Finally, a proper notice of election must be attached to a timely estate-tax return.

Unfortunately, the benefit of this special provision may be lost if all the i’s aren’t dotted and the t’s aren’t crossed. Don’t hesitate to ask your professional advisers for assistance.

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Facts and Figures

Timely points of particular interest

Quick Check—The IRS is trying to make it even easier to pay your taxes. It recently announced that it has partnered with 7-Eleven to enable individual taxpayers to make payments at more than 7,000 of the convenience stores nationwide. To take advantage of this option, all you have to do is go to the www.irs.gov payments page, choose the payments option and follow the instructions.

Instant Action—One of the keys to being successful in business is the ability to get things done. Thus, business experts have endorsed the need for urgency. By showing a sense of urgency, you can cut through the red tape, deliver goods or services on time, and realize goals. Conversely, if you wait around for things to happen, you will likely achieve less and not be as successful.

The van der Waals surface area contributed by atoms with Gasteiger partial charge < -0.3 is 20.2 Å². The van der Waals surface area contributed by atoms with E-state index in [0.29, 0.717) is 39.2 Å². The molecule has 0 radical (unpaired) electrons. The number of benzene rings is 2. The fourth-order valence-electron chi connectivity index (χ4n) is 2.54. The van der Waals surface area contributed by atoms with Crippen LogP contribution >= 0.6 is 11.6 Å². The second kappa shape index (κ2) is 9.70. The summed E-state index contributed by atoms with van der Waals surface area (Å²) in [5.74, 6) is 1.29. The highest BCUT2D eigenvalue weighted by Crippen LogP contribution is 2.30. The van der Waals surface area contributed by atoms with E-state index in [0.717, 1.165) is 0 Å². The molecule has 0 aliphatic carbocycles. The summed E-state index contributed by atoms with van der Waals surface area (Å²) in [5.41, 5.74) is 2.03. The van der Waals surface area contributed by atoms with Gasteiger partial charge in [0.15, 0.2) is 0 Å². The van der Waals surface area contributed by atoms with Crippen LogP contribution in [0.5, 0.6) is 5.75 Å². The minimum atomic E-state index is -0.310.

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Tax Angles on Wash Sales

Generally, you can offset capital gains plus up to $3,000 of ordinary income with a loss on security sales. But the “wash sale rule” can put a crimp in your plans.

How it works: If you acquire substantially identical securities within 30 days of a sale, you do not realize any current tax benefit from a loss. Instead, the amount of the disallowed loss is added to your basis in the new securities.

One midyear tax move is to wait at least 31 days to buy back the same or similar securities. Alternatively, you might buy the securities and then wait at least 31 days to sell the original shares at a loss.